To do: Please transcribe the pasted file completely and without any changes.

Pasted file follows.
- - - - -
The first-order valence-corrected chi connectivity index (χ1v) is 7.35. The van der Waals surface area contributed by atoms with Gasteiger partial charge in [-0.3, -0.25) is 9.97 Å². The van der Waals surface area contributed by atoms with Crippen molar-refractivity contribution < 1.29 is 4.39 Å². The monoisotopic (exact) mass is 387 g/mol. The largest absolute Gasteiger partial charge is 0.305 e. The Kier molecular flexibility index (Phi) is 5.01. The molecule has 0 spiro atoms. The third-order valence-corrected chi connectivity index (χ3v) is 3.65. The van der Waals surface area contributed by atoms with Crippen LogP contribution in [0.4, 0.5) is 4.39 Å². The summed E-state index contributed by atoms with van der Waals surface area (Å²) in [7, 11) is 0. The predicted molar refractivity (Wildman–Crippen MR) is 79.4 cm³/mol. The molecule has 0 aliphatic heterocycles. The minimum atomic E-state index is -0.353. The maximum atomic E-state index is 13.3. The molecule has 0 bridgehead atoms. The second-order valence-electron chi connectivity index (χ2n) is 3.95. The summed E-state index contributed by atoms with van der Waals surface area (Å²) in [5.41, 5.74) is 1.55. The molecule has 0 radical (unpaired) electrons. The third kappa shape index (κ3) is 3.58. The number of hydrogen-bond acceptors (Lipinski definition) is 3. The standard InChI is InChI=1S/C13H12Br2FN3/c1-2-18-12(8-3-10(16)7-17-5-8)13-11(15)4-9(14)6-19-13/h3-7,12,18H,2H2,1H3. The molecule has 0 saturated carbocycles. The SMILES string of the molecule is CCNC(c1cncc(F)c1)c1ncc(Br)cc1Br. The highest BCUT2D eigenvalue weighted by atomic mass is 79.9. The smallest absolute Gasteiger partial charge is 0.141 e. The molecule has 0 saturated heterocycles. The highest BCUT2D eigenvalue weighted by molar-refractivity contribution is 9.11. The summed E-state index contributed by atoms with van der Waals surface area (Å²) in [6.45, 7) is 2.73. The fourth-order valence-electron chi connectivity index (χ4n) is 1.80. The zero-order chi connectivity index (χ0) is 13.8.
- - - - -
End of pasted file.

The first-order valence-corrected chi connectivity index (χ1v) is 7.35. The van der Waals surface area contributed by atoms with Gasteiger partial charge in [-0.3, -0.25) is 9.97 Å². The van der Waals surface area contributed by atoms with Crippen molar-refractivity contribution < 1.29 is 4.39 Å². The monoisotopic (exact) mass is 387 g/mol. The largest absolute Gasteiger partial charge is 0.305 e. The Kier molecular flexibility index (Phi) is 5.01. The molecule has 0 spiro atoms. The third-order valence-corrected chi connectivity index (χ3v) is 3.65. The van der Waals surface area contributed by atoms with Crippen LogP contribution in [0.4, 0.5) is 4.39 Å². The summed E-state index contributed by atoms with van der Waals surface area (Å²) in [7, 11) is 0. The predicted molar refractivity (Wildman–Crippen MR) is 79.4 cm³/mol. The molecule has 0 aliphatic heterocycles. The minimum atomic E-state index is -0.353. The maximum atomic E-state index is 13.3. The molecule has 0 bridgehead atoms. The second-order valence-electron chi connectivity index (χ2n) is 3.95. The summed E-state index contributed by atoms with van der Waals surface area (Å²) in [5.41, 5.74) is 1.55. The molecule has 0 radical (unpaired) electrons. The third kappa shape index (κ3) is 3.58. The number of hydrogen-bond acceptors (Lipinski definition) is 3. The standard InChI is InChI=1S/C13H12Br2FN3/c1-2-18-12(8-3-10(16)7-17-5-8)13-11(15)4-9(14)6-19-13/h3-7,12,18H,2H2,1H3. The molecule has 0 saturated carbocycles. The SMILES string of the molecule is CCNC(c1cncc(F)c1)c1ncc(Br)cc1Br. The highest BCUT2D eigenvalue weighted by atomic mass is 79.9. The smallest absolute Gasteiger partial charge is 0.141 e. The molecule has 0 saturated heterocycles. The highest BCUT2D eigenvalue weighted by molar-refractivity contribution is 9.11. The summed E-state index contributed by atoms with van der Waals surface area (Å²) in [6.45, 7) is 2.73. The fourth-order valence-electron chi connectivity index (χ4n) is 1.80. The zero-order chi connectivity index (χ0) is 13.8.